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  • Writer's pictureSasha Young

How To Be Great - Olympic inspiration

I have been mugging up ahead of a webinar on holistic stress management that I’m co-hosting tomorrow. And I was planning to write a bit for you about Neuro Linguistic Programming here as we’ll be touching on it. But I’ve been watching some of the Olympic heats and build up over the weekend, which has changed my mind. So you’ll just have to join the webinar or watch the recording to find out more about how useful NLP and lots more can be! You can register here.

Back to the Olympics... I’ll front up and admit that I quite often cry at The Games - the way the competitors give their all and more gets me every time. Mention Mo Farah's fall and win in Rio and there’s immediately a lump in my throat... that and Jessica Ennis-Hill's pre-retirement heptathlon gold in London, 2012.

Anyway, despite having an interest in rowing that extends for the most part to James Cracknell’s Instagram feed, I wanted to share the inspiration that is Helen Glover of the GB Women’s Pair.

Helen Glover, left, and Polly Swann, right, GBR Women's Pair

Helen is already a double Olympic gold medalist, having won at London and Rio. She retired after the Rio games and started a family. After four years out of the sport, however, Helen decided to try for a comeback.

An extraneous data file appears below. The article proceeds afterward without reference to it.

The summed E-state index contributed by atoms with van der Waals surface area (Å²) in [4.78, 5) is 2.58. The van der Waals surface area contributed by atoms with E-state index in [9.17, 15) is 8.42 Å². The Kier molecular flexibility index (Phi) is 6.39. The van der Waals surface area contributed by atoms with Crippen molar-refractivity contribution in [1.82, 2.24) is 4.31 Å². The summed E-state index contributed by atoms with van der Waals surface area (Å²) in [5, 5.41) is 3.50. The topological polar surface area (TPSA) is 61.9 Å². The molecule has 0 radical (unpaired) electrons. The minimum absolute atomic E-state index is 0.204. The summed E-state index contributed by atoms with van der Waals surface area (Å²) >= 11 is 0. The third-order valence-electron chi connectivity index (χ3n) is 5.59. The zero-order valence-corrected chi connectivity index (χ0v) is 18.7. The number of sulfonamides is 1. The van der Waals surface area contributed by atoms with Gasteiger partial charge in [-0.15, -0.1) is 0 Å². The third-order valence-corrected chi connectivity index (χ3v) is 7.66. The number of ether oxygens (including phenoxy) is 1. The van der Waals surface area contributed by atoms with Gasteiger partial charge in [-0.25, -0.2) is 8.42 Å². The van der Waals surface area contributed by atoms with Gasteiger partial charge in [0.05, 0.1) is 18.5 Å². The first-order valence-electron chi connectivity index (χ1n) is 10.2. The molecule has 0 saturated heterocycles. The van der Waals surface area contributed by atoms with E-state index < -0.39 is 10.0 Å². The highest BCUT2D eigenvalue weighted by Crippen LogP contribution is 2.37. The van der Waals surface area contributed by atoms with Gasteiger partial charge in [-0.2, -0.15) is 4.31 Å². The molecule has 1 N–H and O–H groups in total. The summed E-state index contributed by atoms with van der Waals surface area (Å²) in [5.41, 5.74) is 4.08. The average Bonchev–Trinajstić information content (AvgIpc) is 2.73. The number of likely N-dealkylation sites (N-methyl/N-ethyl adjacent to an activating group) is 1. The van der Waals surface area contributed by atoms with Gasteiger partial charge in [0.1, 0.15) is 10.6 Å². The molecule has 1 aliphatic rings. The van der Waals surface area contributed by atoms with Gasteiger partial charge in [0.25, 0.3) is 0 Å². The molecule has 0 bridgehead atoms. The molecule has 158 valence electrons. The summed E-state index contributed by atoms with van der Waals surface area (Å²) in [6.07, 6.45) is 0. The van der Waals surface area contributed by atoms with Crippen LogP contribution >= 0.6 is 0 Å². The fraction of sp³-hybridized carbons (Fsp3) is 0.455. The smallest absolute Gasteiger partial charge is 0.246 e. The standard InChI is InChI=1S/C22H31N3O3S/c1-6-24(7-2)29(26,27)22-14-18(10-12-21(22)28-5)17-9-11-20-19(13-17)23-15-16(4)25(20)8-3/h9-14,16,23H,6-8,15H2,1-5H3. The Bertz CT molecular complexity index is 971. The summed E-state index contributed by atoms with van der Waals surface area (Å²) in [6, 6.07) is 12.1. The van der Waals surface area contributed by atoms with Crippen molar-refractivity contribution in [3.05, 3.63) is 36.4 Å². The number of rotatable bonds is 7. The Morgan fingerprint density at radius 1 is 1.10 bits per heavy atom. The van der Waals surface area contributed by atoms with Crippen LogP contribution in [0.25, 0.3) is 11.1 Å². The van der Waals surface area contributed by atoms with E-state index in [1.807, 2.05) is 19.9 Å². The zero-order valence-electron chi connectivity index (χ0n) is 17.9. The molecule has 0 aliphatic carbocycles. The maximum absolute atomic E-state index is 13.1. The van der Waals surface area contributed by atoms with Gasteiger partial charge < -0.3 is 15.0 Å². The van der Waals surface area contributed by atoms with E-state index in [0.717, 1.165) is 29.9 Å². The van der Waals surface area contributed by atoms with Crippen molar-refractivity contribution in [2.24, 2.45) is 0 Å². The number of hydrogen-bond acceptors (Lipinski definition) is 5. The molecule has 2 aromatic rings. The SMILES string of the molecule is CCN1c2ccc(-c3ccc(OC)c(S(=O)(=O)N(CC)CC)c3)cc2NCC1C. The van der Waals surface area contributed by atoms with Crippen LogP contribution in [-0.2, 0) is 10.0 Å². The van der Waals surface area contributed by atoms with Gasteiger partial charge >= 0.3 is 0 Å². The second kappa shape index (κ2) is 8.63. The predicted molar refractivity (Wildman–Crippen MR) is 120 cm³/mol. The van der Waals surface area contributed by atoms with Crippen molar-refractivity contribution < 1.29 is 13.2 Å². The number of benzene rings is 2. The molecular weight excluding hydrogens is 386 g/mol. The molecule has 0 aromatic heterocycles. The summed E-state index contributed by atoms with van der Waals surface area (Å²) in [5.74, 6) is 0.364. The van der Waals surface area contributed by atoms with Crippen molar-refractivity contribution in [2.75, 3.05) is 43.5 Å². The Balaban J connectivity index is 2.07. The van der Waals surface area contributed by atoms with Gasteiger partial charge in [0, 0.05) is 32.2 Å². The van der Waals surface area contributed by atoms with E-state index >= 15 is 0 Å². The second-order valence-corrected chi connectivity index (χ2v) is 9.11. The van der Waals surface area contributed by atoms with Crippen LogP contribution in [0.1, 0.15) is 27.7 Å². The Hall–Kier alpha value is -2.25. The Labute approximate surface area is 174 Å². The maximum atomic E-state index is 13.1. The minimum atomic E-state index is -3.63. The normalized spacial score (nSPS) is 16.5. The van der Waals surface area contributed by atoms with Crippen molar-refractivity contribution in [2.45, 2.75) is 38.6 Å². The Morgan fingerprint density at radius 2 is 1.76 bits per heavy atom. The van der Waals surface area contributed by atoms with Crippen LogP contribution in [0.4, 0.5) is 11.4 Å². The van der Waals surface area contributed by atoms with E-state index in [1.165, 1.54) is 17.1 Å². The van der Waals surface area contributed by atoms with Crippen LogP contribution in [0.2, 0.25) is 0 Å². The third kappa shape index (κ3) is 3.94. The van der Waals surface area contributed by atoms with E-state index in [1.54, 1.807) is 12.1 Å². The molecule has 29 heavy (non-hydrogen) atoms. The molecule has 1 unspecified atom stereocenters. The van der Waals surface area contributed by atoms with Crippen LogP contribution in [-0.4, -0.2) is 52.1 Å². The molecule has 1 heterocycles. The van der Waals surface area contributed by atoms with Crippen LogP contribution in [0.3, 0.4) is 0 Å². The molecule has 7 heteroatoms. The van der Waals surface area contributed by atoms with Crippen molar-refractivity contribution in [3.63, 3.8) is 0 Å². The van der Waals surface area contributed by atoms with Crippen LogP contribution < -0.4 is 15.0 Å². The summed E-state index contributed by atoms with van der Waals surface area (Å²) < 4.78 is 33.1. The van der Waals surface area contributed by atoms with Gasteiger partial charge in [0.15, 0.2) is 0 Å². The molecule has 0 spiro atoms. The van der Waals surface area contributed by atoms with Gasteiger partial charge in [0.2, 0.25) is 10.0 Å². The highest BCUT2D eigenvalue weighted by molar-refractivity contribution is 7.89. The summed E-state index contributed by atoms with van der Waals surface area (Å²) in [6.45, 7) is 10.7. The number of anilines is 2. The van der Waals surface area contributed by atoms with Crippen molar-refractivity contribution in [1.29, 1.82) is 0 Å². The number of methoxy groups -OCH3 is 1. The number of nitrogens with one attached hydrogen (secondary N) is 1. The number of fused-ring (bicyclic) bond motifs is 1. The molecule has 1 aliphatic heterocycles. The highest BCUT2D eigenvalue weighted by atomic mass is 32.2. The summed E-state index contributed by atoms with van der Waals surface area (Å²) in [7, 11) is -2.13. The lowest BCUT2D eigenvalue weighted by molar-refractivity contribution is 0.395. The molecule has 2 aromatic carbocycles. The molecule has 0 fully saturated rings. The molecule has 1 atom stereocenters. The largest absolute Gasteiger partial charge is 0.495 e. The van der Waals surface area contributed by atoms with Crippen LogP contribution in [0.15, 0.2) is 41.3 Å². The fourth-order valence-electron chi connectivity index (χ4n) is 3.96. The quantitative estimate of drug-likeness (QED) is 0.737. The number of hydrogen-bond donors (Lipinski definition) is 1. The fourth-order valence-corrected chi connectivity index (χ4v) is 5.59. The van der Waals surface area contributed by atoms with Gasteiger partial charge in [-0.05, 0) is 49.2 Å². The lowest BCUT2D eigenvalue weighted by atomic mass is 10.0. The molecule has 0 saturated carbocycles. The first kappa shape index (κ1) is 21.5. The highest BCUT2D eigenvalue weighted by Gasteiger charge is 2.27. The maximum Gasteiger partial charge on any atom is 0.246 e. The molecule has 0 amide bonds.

She is in Tokyo now, off the back of an intense year of training, and 14 months after giving birth to twins. The BBC has a documentary that tells Helen’s story, which you can watch here:

Her interviews bring up some points that are very pertinent to my work as a life coach, and particularly for my clients with whom I am working on success mindset and motivation.

Re-defining success

Glover said “to be [at the Olympics] today I think is in some ways the biggest achievement of my career… Before it was all about performances and that result at the Olympics. But getting on the team represents something to my children, to show them what commitment and passion looks like. I wanted to try, I knew I might fail. So today feels like much more of a moment than it ever has done from my other two Olympic Games.”

Success has different meanings for us at different stages of our lives.

It’s important to be clear on what success means specifically for you, and to be prepared to redefine what success looks like as you/circumstances evolve. This allows you to plan most effectively for real gains. You minimise the chances of self-doubt that can arise when you get caught up in others’ expectations, your own “out-dated” expectations, or schema that really are not your own.

I am working with one younger client, who is planning for the early stages of her career. Income and lifestyle are key concerns for her. On the other hand an older client, recovering from burnout at work, is redefining success around how much he is able to live aligned with his values. He has been surprised to discover that money actually isn’t that important for him anymore. Showing up authentically is.

Thought errors and assumptions

On competing again after the Rio games, Glover said: “As soon as I had Logan, that in my head put to bed any future chance of coming back. But now I think 'why did I think that? Why was that my automatic assumption? Now I think ‘no, we need to be able to do that and for it not to be a full stop on your career’.”